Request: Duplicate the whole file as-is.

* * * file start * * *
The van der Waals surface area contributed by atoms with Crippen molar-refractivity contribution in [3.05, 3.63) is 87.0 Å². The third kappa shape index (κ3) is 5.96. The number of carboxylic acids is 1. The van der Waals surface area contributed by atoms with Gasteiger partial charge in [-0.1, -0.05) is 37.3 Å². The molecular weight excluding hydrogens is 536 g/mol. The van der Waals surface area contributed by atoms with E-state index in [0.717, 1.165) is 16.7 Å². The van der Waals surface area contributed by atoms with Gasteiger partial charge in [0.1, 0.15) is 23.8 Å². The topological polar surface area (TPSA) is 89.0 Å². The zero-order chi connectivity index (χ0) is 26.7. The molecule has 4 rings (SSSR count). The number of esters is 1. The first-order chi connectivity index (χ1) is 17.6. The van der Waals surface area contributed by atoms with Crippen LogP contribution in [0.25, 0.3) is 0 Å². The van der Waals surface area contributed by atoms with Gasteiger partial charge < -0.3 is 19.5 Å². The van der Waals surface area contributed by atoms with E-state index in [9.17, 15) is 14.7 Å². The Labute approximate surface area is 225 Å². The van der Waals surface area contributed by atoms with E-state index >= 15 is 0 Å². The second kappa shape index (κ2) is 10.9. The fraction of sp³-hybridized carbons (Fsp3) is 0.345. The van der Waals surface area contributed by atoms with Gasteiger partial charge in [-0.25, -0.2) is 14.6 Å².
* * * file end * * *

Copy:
The van der Waals surface area contributed by atoms with Crippen molar-refractivity contribution in [3.05, 3.63) is 87.0 Å². The third kappa shape index (κ3) is 5.96. The number of carboxylic acids is 1. The van der Waals surface area contributed by atoms with Gasteiger partial charge in [-0.1, -0.05) is 37.3 Å². The molecular weight excluding hydrogens is 536 g/mol. The van der Waals surface area contributed by atoms with E-state index in [0.717, 1.165) is 16.7 Å². The van der Waals surface area contributed by atoms with Gasteiger partial charge in [0.1, 0.15) is 23.8 Å². The topological polar surface area (TPSA) is 89.0 Å². The zero-order chi connectivity index (χ0) is 26.7. The molecule has 4 rings (SSSR count). The number of esters is 1. The first-order chi connectivity index (χ1) is 17.6. The van der Waals surface area contributed by atoms with Crippen LogP contribution in [0.25, 0.3) is 0 Å². The van der Waals surface area contributed by atoms with Gasteiger partial charge < -0.3 is 19.5 Å². The van der Waals surface area contributed by atoms with E-state index in [9.17, 15) is 14.7 Å². The Labute approximate surface area is 225 Å². The van der Waals surface area contributed by atoms with E-state index >= 15 is 0 Å². The second kappa shape index (κ2) is 10.9. The fraction of sp³-hybridized carbons (Fsp3) is 0.345. The van der Waals surface area contributed by atoms with Gasteiger partial charge in [-0.25, -0.2) is 14.6 Å².